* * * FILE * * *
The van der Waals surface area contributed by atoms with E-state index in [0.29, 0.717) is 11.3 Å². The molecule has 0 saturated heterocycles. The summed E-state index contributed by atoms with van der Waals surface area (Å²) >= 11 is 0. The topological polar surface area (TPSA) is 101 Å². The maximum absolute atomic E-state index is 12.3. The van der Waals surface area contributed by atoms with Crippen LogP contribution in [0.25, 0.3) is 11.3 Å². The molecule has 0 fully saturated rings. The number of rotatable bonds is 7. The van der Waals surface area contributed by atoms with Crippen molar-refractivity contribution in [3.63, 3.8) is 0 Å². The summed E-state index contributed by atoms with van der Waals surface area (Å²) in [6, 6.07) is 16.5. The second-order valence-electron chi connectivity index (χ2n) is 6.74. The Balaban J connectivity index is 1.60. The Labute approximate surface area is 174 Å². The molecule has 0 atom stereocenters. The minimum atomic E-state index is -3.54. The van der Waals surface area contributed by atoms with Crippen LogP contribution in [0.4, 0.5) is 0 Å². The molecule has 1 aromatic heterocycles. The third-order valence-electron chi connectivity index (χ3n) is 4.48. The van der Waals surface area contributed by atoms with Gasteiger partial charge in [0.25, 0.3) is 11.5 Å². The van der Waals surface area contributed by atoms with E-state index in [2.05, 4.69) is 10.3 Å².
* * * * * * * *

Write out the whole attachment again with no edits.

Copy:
The van der Waals surface area contributed by atoms with E-state index in [0.29, 0.717) is 11.3 Å². The molecule has 0 saturated heterocycles. The summed E-state index contributed by atoms with van der Waals surface area (Å²) >= 11 is 0. The topological polar surface area (TPSA) is 101 Å². The maximum absolute atomic E-state index is 12.3. The van der Waals surface area contributed by atoms with Crippen LogP contribution in [0.25, 0.3) is 11.3 Å². The molecule has 0 fully saturated rings. The number of rotatable bonds is 7. The van der Waals surface area contributed by atoms with Crippen molar-refractivity contribution in [3.63, 3.8) is 0 Å². The summed E-state index contributed by atoms with van der Waals surface area (Å²) in [6, 6.07) is 16.5. The second-order valence-electron chi connectivity index (χ2n) is 6.74. The Balaban J connectivity index is 1.60. The Labute approximate surface area is 174 Å². The molecule has 0 atom stereocenters. The minimum atomic E-state index is -3.54. The van der Waals surface area contributed by atoms with Crippen LogP contribution in [0.4, 0.5) is 0 Å². The molecule has 1 aromatic heterocycles. The third-order valence-electron chi connectivity index (χ3n) is 4.48. The van der Waals surface area contributed by atoms with Gasteiger partial charge in [0.25, 0.3) is 11.5 Å². The van der Waals surface area contributed by atoms with E-state index in [2.05, 4.69) is 10.3 Å².